How to Choose a Treatment Playlist
Top Tips For Choosing Your Treatment Playlist, if you are working as a self-employed Complementary Therapist, you’ll know that one of the many perks is being able to choose the type of music you offer your clients.
Of course, there are many tranquil sounds that a client expects when coming for an hour of relaxation – but what is the right music to play? We’ve done a little research into the type of music you’d expect in a spa environment and why some sounds work better than others.
- Soothing instrumental music successfully provides a relaxing soundscape. However, if there are any lyrical elements to consider, try to choose songs where the words cannot be fully identified. Music by artists like Enya, where the lyrics are long, flowing and intertwining work well.
- Sounds of nature work very well as our bodies are designed to respond positively to the natural environment. Research suggests that soft ocean waves and babbling brooks are the most relaxing soundscapes – however, for some people, it can stimulate the need to urinate, so always ask your client beforehand if they need to use the restroom.
- Wooden sounds are also very good at creating a tranquil setting. Wind instruments, such as panpipes and wooden flutes offer an organic and natural sound. Just like the sound of the wind, our body recognises noises that are similar in quality.
- An important thing to consider, is if your playlist is long enough to endure the length of treatment on offer. To be safe, always add another 20 minutes to cover the time before and after your treatment, when your client is getting ready.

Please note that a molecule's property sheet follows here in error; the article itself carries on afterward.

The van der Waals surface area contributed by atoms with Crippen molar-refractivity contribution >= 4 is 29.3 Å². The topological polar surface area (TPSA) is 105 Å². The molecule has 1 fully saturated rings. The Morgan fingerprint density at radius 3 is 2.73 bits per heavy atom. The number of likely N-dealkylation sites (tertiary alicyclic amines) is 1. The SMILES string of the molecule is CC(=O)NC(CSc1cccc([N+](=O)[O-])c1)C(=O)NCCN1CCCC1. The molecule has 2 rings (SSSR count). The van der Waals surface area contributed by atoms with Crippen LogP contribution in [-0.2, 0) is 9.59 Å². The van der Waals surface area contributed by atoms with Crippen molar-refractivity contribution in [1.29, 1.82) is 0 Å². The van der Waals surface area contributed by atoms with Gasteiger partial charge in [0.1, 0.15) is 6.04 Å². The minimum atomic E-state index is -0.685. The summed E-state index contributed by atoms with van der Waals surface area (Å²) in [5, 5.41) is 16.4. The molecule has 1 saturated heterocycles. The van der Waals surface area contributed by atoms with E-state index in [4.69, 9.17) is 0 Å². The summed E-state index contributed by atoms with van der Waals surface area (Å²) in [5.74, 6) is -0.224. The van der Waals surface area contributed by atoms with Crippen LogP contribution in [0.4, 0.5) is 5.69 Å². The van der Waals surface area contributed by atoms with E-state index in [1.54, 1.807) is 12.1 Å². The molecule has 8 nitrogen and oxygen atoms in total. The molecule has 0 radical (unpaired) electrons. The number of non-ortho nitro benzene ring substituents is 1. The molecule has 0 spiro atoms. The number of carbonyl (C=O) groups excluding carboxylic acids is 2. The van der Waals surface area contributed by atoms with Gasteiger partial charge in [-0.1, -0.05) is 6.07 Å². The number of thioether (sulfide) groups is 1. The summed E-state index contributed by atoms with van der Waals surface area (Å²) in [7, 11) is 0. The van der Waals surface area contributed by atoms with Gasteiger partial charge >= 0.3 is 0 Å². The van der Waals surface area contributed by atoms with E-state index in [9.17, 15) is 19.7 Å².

- When creating your playlist, be conscious that you are creating a flow of relaxation for your client. Make sure that your tracks have a similar rhythm. Music that becomes very fast can be stressful for the client and will interrupt their natural pace of relaxation.
- Some folk choose music that has 60-80 beats per minute to help relax their clients. A slower beat will allow the nervous system and heart to synchronize and therefore, move the individual into the relaxation zone faster.
- Finally, you want the volume of your tracks to be similar. When we blend songs to create our own playlist, we need to watch out for the volume change between songs.
Despite all of these things, do keep in mind the treatment you are offering. For example, during a Thai Massage treatment, traditional Thai music would suit. If you were offering Sports Massage, perhaps a slightly more invigorating and upbeat playlist might work.